The quantitative genetic basis of polyandry in the parasitoid wasp, Nasonia vitripennis

David Michael Shuker, AJ Phillimore, MN Burton-Chellew, SE Hodge, SA West

Research output: Contribution to journalArticlepeer-review

31 Citations (Scopus)

Abstract

Understanding the evolution of female multiple mating (polyandry) is crucial for understanding sexual selection and sexual conflict. Despite this interest, little is known about its genetic basis or whether genetics influences the evolutionary origin or maintenance of polyandry. Here, we explore the quantitative genetic basis of polyandry in the parasitoid wasp Nasonia vitripennis, a species in which female remating has been observed to evolve in the laboratory. We performed a quantitative genetic experiment on a recently collected population of wasps. We found low heritabilities of female polyandry (re-mating frequency after 18 h), low heritability of courtship duration and a slightly higher heritability of copulation duration. However, the coefficients of additive genetic variance for these traits were all reasonably large (CVA > 7.0). We also found considerable dam effects for all traits after controlling for common environment, suggesting either dominance or maternal effects. Our work adds to the evidence that nonadditive genetic effects may influence the evolution of mating behaviour in Nasonia vitripennis, and the evolution of polyandry more generally.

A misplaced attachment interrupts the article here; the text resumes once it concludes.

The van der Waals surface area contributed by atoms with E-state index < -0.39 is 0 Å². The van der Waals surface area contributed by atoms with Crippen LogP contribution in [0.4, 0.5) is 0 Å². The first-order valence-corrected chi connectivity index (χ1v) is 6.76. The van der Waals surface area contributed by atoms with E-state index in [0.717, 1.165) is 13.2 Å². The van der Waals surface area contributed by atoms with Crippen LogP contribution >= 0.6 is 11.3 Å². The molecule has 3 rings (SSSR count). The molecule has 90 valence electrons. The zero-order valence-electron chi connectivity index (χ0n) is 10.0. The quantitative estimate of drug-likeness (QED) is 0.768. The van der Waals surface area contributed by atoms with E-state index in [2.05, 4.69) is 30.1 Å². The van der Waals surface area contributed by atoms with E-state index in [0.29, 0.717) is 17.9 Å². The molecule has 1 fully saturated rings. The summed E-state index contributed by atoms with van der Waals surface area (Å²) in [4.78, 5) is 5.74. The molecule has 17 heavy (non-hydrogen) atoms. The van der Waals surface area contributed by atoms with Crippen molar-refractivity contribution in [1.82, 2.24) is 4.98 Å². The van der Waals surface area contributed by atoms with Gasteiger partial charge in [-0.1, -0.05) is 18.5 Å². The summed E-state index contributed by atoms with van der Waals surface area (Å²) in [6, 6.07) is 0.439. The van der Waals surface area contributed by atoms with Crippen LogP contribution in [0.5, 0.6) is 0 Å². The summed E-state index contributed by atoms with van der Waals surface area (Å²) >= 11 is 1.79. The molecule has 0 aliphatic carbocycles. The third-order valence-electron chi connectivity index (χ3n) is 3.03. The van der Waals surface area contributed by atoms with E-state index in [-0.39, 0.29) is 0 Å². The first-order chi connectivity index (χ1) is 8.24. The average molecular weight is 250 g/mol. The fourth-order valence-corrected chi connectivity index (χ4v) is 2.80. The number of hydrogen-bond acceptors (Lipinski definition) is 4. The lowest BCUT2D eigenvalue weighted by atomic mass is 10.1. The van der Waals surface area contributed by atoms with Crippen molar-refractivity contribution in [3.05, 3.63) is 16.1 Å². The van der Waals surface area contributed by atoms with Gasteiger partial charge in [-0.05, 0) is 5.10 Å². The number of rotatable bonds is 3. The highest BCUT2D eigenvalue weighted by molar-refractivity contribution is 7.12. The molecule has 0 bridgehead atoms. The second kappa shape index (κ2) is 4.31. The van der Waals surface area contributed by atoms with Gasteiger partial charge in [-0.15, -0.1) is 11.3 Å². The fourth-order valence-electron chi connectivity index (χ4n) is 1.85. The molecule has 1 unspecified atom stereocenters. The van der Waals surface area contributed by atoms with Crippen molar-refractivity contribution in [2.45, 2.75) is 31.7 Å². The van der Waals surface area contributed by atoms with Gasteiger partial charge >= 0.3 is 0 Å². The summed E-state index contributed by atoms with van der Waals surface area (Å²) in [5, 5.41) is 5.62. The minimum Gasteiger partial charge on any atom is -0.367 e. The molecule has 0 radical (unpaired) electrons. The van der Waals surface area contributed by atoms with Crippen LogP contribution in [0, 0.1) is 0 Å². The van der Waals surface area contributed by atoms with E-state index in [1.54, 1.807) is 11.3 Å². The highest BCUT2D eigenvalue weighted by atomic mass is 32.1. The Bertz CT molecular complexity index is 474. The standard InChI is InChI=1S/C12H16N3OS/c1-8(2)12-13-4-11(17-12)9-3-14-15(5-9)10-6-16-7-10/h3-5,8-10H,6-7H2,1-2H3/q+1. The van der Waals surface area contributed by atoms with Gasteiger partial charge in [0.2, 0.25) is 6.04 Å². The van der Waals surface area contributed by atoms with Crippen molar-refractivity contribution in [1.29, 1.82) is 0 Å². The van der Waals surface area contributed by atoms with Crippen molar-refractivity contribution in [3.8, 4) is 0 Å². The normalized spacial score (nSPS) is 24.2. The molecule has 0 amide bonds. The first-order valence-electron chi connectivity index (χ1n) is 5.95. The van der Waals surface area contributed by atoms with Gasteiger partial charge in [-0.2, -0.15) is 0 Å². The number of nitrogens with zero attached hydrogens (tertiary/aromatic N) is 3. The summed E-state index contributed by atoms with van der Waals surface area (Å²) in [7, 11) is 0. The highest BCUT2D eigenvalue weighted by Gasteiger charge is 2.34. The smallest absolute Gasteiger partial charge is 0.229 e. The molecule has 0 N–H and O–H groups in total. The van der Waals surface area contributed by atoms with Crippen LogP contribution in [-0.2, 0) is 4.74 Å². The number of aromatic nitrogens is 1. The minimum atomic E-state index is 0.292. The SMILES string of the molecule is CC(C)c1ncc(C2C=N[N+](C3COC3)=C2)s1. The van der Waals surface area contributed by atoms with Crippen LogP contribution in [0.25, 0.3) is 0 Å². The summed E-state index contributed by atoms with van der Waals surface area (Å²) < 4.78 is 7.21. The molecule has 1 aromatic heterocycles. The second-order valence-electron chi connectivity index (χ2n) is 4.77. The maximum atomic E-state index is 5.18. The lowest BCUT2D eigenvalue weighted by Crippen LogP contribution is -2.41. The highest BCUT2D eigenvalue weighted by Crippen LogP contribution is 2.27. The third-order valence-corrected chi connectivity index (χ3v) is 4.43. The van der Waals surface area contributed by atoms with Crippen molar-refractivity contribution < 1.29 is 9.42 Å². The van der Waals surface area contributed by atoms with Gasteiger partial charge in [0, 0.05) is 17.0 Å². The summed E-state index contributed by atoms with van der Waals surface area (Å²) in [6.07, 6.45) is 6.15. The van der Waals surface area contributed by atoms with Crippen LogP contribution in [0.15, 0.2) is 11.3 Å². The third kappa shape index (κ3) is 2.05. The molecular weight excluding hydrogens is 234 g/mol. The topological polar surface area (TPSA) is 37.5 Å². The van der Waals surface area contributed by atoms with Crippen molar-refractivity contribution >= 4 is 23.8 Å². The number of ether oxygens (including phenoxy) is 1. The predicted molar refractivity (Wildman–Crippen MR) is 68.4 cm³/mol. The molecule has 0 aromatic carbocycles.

Original languageEnglish
Pages (from-to)69-73
Number of pages5
JournalHeredity
Volume98
Issue number2
DOIs
Publication statusPublished - Feb 2007

Keywords

  • additive genetic variance
  • heritability
  • Hymenoptera
  • polyandry
  • sexual selection
  • sexual conflict
  • SEXUAL CONFLICT
  • HERITABLE VARIATION
  • MATING FREQUENCY
  • SPERM COMPETITION
  • BEHAVIOR
  • COURTSHIP
  • SELECTION
  • MATE
  • DROSOPHILA
  • VIRGINITY

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